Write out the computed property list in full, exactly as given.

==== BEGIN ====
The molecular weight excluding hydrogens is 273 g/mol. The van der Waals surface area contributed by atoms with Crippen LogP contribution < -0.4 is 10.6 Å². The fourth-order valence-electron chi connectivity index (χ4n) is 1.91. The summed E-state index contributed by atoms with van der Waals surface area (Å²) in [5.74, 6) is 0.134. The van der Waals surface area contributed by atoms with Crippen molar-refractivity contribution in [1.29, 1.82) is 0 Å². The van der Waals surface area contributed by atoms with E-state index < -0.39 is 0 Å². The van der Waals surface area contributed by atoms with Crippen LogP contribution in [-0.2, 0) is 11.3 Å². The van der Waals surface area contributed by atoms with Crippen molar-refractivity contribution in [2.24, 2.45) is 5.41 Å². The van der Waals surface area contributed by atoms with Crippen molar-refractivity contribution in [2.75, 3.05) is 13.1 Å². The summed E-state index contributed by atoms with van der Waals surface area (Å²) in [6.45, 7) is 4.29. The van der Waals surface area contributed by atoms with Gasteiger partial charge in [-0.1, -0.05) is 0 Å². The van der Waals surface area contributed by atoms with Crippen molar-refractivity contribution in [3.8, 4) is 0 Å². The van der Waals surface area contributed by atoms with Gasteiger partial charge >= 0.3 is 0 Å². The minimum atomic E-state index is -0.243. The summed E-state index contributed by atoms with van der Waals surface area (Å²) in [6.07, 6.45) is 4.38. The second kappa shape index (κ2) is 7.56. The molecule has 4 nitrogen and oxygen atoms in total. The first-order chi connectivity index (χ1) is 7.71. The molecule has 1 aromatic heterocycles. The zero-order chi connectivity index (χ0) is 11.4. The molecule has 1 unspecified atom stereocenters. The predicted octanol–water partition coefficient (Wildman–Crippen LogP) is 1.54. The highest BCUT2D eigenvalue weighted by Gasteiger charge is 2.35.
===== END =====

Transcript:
The molecular weight excluding hydrogens is 273 g/mol. The van der Waals surface area contributed by atoms with Crippen LogP contribution < -0.4 is 10.6 Å². The fourth-order valence-electron chi connectivity index (χ4n) is 1.91. The summed E-state index contributed by atoms with van der Waals surface area (Å²) in [5.74, 6) is 0.134. The van der Waals surface area contributed by atoms with Crippen molar-refractivity contribution in [1.29, 1.82) is 0 Å². The van der Waals surface area contributed by atoms with E-state index < -0.39 is 0 Å². The van der Waals surface area contributed by atoms with Crippen LogP contribution in [-0.2, 0) is 11.3 Å². The van der Waals surface area contributed by atoms with Crippen molar-refractivity contribution in [2.24, 2.45) is 5.41 Å². The van der Waals surface area contributed by atoms with Crippen molar-refractivity contribution in [2.75, 3.05) is 13.1 Å². The summed E-state index contributed by atoms with van der Waals surface area (Å²) in [6.45, 7) is 4.29. The van der Waals surface area contributed by atoms with Gasteiger partial charge in [-0.1, -0.05) is 0 Å². The van der Waals surface area contributed by atoms with Crippen molar-refractivity contribution in [3.8, 4) is 0 Å². The van der Waals surface area contributed by atoms with Gasteiger partial charge >= 0.3 is 0 Å². The minimum atomic E-state index is -0.243. The summed E-state index contributed by atoms with van der Waals surface area (Å²) in [6.07, 6.45) is 4.38. The second kappa shape index (κ2) is 7.56. The molecule has 4 nitrogen and oxygen atoms in total. The first-order chi connectivity index (χ1) is 7.71. The molecule has 1 aromatic heterocycles. The zero-order chi connectivity index (χ0) is 11.4. The molecule has 1 unspecified atom stereocenters. The predicted octanol–water partition coefficient (Wildman–Crippen LogP) is 1.54. The highest BCUT2D eigenvalue weighted by Gasteiger charge is 2.35.